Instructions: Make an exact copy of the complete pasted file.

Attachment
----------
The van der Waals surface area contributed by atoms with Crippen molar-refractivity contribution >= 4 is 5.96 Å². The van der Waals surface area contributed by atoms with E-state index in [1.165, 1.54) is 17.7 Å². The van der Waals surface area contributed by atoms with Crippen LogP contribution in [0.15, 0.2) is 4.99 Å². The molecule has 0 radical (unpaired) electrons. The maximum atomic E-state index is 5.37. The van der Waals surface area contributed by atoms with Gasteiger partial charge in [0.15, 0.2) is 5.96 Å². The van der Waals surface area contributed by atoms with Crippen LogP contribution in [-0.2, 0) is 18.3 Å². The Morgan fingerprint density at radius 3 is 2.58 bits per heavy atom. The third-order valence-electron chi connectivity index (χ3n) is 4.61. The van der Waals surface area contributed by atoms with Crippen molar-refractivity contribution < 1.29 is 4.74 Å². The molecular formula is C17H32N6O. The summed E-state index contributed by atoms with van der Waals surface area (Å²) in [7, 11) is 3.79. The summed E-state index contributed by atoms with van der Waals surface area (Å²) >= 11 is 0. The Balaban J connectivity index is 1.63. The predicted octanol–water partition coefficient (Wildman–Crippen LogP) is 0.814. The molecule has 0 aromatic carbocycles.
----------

The van der Waals surface area contributed by atoms with Crippen molar-refractivity contribution >= 4 is 5.96 Å². The van der Waals surface area contributed by atoms with E-state index in [1.165, 1.54) is 17.7 Å². The van der Waals surface area contributed by atoms with Crippen LogP contribution in [0.15, 0.2) is 4.99 Å². The molecule has 0 radical (unpaired) electrons. The maximum atomic E-state index is 5.37. The van der Waals surface area contributed by atoms with Gasteiger partial charge in [0.15, 0.2) is 5.96 Å². The van der Waals surface area contributed by atoms with Crippen LogP contribution in [-0.2, 0) is 18.3 Å². The Morgan fingerprint density at radius 3 is 2.58 bits per heavy atom. The third-order valence-electron chi connectivity index (χ3n) is 4.61. The van der Waals surface area contributed by atoms with Crippen molar-refractivity contribution < 1.29 is 4.74 Å². The molecular formula is C17H32N6O. The summed E-state index contributed by atoms with van der Waals surface area (Å²) in [7, 11) is 3.79. The summed E-state index contributed by atoms with van der Waals surface area (Å²) >= 11 is 0. The Balaban J connectivity index is 1.63. The predicted octanol–water partition coefficient (Wildman–Crippen LogP) is 0.814. The molecule has 0 aromatic carbocycles.